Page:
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Archive for November, 2008

Election reflection: Praying for the president

Posted by Ron George on November 2, 2008

The numbers are good for my candidate, and I’ve already voted for Barak Obama. The polls say he’s ahead, but this is America, with its undemocratic way of electing presidents. Mr. McCain could lose and still win, just as Mr. Bush did in 2000 with disastrous consequences for the nation. 

Our president

Our president

If Mr. Obama wins, it will be easy for those of us who support him to be good Christian citizens for the next four or eight years. It will be more difficult for us to live in hope if Mr. McCain wins, just as it will be difficult for Mr. McCain’s supporters to live in hope with Mr. Obama as president. Win or lose, there will be disaffected sister and brother Christians across the country.

How do we pray for a president whose politics we despise? Well, I’m no expert, but I have some experience from the past eight years of praying for Mr. Bush.

I’ve learned, among other things, that praying for my political opponents changes my attitude toward them. Their humanity comes to the fore, humanity we share and that we share with Jesus, God who became human that we might become divine. Praying for Mr. Bush has been less about praying for the president than praying for the man who occupies the office and letting God remind me that Mr. Bush is made of dust, just as I am, that he lies awake at night, sometimes, just as I do, wondering about what the moment of death will be like.

Praying for Mr. Bush means praying for his family, especially for their safety and well being. Praying for Mr. Bush means praying for his administration, especially those whose decisions affect the conduct of national policy — our misguided invasion of Iraq, for example. Mr. Cheney, Mr. Gates, Ms. Rice, and of late, Mr. Paulson and Mr. Bernanke: All are beloved of God, children of the Most High, and I must confess that without the buffering of intercession, I might hate most of these people, because it’s hard for me to separate what people do from who they are.

Praying for Mr. Bush means praying for God to open my heart and mind to seek understanding and agreement with the president, even when that seems unlikely. At the very least, I may discover common ground in our assumptions about what’s good for the body politic, even though we may disagree profoundly about how to achieve it. It is the very least to know, but still a starting point, that we have a path along which we may walk together in dialogue, perhaps as friends, although with diametrically opposing views.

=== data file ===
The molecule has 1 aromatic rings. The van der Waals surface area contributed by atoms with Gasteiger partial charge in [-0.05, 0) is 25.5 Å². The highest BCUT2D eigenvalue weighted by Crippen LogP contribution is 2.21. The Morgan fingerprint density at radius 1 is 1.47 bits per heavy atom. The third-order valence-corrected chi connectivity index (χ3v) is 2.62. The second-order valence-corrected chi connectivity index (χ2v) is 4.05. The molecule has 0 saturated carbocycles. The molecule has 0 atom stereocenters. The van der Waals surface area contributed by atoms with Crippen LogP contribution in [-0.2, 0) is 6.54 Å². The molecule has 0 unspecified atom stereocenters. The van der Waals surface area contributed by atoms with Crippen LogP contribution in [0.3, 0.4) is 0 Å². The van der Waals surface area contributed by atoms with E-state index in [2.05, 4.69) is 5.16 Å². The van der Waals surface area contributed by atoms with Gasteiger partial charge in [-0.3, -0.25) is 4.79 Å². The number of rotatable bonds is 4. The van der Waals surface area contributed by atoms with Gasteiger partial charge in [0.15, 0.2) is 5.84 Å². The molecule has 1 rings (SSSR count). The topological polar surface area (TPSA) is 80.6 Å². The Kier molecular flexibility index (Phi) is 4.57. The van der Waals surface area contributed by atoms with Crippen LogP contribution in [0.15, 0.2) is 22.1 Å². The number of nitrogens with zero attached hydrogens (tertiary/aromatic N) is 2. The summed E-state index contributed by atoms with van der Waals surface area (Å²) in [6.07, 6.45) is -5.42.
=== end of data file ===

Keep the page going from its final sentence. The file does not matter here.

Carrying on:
Praying for Mr. Bush means accepting him as a brother in Christ, the bedrock assumption that we are one in the Spirit now and forever and that, finally, all of our differences will be reconciled in our eternal fellowship with God. Perhaps, because we are God’s children, we are allowed the freedom to fight like cats and dogs on a playground, to compete in the marketplace of ideas, to win, to lose, even to let our passions get the best of us, as long as we’re willing at the end of the day to put aside our differences and wish each other well.

Praying for Mr. Bush means that I be repentant, that I acknowledge my hot-headed outbursts of indignation, my self-righteousness and my errors of judgment, sins that block the truth of things as they may be understood in this world, except for my vanity and pride. It accomplishes no good whatever for me to point out the flaws in my brother, the president, without taking stock of my own. That, too, is something I share with Mr. Bush, the teachings of Jesus commending self-examination and repentance, the cultivation of a humble heart and mind.

My prayer relationship with Mr. Bush would seem to be a one-way street, except I trust that his faith, too, expresses itself in prayer for the nation and the world, and that there is something real about the benediction at the end of his speeches. How can we not agree, as Americans, with the sentiment — our hope — that God will bless America with prosperity, peace and wisdom in our national leaders? It’s easy for me to dismiss that prayer as political hokum — and I have, by the way, because I hate the idea that God is on our side or anybody else’s. It may be, though, that it’s the only way a president can pray, truly, for all of us under his leadership — and that’s another thing we must not forget, that though there are innumerable ways of expressing patriotism, all of us who are blessed by living in this time and place, are called to love of country, not right or wrong but warts and all.

On my worst days, then, there’s something in every one of Mr. Bush’s speeches with which I can agree: May God bless the United States of America. It’s a way I have of praying not only for the president but with him.

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